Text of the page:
I wore the Bose Ultra Open Earbuds for a full week — the biggest pros and cons

Biggest pros and cons of Bose's fashion-forward, open-ear buds

Bose Ultra Open Earbuds
(Image: © Future)

Tom's Guide Verdict

The Bose Ultra Open Earbuds are a stylish pair of open-ear earbuds that don’t compromise on audio features and can be worn comfortably for many hours at a time. While call quality could be better for the price and they feel a little too easy to lose, they’re a compelling solution for staying connected to the world around you.


  • +

    Barely-there feel

  • +

    Spatialized listening

  • +

    Very little sound leakage

  • +

    Great battery life


  • -

    Seem easy to lose

  • -

    Mediocre call quality

  • -

    Case doesn’t support wireless charging

Why you can trust Tom's Guide Our writers and editors spend hours analyzing and reviewing products, services, and apps to help find what's best for you. Find out more about how we test, analyze, and rate.

Bose Ultra Open Earbuds: Specifications

Price: $299 / £279 / AU$429
Black, white smoke
Battery life (rated):
7.5 hours; 27 hours (charging case)
Bluetooth 5.3
Durability rating:
Not specified
Not specified

Noise-canceling earbuds are great, but sometimes, you want to stay tuned into the world around you. While there are already a number of bone conduction or open-ear-style buds on the market that promise exactly that, I’ve found many ask you to compromise your listening experience for convenience. Enter the $299 Bose Ultra Open Earbuds, offering the brand’s premium headphone features in an inventive form factor akin to clip-on earrings.

In other words, this new breed of Bose buds should actually deliver a satisfying listening experience despite not providing a true seal like many of the best wireless earbuds. And with your ears left open, you could theoretically wear them 24/7. For the sake of this Bose Ultra Open Earbuds review, I kept them strapped to my ear lobes for as many hours of the day as possible, and I found them mostly practical. But I discovered some limitations, too. You can read about the biggest pros and cons to know below.

Bose Ultra Open Earbuds review: Price and availability

Bose Ultra Open Earbuds

(Image credit: Future)

The Bose Ultra Open Earbuds are available as of February 15, 2024 and cost $299 / £279 / AU$429. That’s the same price as the Bose QuietComfort Ultra Earbuds, which launched in 2023.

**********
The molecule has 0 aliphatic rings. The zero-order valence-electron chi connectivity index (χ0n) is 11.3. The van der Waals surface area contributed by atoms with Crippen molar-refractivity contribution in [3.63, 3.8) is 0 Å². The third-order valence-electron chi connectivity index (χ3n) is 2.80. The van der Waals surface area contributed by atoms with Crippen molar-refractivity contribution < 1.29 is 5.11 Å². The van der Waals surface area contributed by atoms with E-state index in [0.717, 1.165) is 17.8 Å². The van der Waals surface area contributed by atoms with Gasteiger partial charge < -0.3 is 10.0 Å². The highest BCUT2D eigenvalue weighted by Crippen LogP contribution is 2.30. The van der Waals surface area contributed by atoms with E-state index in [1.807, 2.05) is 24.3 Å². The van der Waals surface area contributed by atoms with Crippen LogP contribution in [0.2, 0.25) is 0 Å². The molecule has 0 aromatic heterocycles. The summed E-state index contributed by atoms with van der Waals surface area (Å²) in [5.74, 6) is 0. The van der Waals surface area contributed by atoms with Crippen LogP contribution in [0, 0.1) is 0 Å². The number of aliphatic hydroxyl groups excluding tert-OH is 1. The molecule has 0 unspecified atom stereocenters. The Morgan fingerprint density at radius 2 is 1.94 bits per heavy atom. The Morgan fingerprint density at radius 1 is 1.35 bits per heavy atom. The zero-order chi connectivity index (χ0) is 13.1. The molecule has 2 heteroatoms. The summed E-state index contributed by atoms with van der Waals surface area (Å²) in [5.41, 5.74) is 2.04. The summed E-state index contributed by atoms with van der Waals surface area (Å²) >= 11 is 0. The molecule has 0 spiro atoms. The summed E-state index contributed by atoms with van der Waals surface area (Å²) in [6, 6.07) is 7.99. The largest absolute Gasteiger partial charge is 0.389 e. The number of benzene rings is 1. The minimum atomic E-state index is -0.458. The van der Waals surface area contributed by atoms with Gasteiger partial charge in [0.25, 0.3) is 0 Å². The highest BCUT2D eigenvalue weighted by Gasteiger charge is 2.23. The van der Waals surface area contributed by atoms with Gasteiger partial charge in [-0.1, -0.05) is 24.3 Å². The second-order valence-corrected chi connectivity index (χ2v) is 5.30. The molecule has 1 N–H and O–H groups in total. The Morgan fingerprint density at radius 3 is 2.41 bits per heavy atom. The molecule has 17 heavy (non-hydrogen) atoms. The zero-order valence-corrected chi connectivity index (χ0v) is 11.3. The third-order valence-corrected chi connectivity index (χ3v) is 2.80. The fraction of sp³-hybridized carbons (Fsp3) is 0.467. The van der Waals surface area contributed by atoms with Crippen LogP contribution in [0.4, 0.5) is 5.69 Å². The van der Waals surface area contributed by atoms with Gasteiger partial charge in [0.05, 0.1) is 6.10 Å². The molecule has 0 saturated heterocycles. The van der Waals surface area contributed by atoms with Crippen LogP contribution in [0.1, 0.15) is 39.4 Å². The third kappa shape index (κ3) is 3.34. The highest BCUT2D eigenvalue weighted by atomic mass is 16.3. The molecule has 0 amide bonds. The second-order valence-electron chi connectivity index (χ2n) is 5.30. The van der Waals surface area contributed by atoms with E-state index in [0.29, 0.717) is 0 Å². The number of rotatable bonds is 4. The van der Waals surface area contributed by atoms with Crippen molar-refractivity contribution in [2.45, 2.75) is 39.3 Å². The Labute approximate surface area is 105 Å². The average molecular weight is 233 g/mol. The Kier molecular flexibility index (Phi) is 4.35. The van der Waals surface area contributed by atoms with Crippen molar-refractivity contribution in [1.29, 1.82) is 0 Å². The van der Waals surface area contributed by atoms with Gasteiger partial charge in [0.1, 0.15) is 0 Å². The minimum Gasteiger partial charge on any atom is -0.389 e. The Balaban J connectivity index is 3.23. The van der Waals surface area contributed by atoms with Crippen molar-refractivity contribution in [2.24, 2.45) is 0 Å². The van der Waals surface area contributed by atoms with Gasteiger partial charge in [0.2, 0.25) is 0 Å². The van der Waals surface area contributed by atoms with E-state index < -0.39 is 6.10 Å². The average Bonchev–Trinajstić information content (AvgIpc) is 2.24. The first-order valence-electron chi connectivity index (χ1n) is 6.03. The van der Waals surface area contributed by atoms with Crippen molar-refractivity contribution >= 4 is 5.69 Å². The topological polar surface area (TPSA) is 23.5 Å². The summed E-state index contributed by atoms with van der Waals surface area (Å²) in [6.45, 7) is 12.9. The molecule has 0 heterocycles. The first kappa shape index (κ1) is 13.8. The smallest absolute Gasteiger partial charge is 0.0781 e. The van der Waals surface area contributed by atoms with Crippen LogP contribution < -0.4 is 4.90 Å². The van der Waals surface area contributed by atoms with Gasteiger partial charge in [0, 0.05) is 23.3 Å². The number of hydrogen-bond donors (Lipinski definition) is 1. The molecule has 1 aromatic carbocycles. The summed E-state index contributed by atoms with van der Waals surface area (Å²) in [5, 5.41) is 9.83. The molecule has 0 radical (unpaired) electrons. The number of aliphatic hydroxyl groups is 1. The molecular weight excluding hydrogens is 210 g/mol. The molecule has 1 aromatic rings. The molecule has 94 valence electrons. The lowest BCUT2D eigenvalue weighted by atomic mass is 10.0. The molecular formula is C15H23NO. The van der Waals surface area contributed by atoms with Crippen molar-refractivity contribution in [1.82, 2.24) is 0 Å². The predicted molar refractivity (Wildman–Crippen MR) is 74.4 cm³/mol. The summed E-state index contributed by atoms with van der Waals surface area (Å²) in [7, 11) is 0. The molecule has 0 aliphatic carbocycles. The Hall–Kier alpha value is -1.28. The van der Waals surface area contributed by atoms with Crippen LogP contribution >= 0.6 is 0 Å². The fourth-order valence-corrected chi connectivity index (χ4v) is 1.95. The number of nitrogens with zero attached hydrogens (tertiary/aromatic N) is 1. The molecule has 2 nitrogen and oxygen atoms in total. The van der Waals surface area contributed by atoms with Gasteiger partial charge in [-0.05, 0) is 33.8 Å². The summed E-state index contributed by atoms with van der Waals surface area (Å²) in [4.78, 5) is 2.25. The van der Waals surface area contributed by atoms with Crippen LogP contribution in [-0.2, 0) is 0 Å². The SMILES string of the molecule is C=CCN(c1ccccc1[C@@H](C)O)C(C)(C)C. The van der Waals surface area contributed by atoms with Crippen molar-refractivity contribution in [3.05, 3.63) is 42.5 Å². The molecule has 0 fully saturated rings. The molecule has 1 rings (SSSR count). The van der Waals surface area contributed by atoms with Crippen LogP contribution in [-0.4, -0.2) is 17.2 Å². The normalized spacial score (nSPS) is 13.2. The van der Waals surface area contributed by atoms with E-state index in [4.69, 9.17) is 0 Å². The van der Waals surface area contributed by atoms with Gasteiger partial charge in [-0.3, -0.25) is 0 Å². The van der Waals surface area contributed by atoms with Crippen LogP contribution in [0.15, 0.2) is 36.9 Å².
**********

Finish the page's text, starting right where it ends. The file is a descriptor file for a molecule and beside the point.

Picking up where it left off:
These open-earbuds come in the same two color variations offered across Bose’s product lineup: black and white smoke. You can optionally get the compatible Bose Wireless Charging Case for $49, too, though it won’t be available until March 2024. 

Bose Ultra Open Earbuds review: Design

Bose Ultra Open Earbuds

(Image credit: Future)
  • Look like ear candy
  • Comfortable enough to wear all day
  • Small = easy to lose

Bose essentially turned an ear cuff into an earbud. The Bose Ultra Open Earbuds look like jewelry strapped around your ears, and as someone who loves mixing-and-matching earrings, I find the brushed metallic finish and overall look very fashionable. Style definitely feels like a priority for this product, just check out the limited-edition Kith collaboration to see what I mean.

There’s a slight learning curve to fitting the buds onto your ears. The flexible silicon-coated arm is meant to grip around your upper ear lobe, yet the placement isn’t necessarily intuitive. After I got the hang of it, I did find that these are one of the most comfortable earbuds I’ve ever worn. Other bone-conduction or open-ear headphones like the Shokz OpenFit need to hook around your ear to stay in place, thus can feel bulky compared to normal in-ear buds. 

Speaking of staying in place, the Bose Ultra Open Earbuds felt secure as I went about my day. From commuting on the subway, to a treadmill workout at the gym (they’re rated IPX4 sweat resistant) the buds didn’t budge. That said, I had no issues comfort-wise wearing them to fall asleep, but they weren’t still on my ears in the morning. Luckily, I knew to look for them in my pillows right away, though I could see the earbuds ending up lost in sheets heading to the laundry. I also accidentally slingshotted them a few times as I tried to put them on and take them off, since the flex arm snaps back into place when it’s not secured around your ear. This seems like an issue for anyone prone to losing small things — you know who you are. 

In terms of controls, each bud had a physical button facing upwards on the back barrel-looking part of the arm. You can assign controls in the Bose Music app, but by default, a single press on either bud pauses/plays whatever you’re listening to. A double press skips the track 

Bose Ultra Open Earbuds review: Sound quality

Bose Ultra Open Earbuds

(Image credit: Future)
  • More full-bodied sound than expected
  • Bose Immersive Audio makes a big difference
  • Call quality is a let down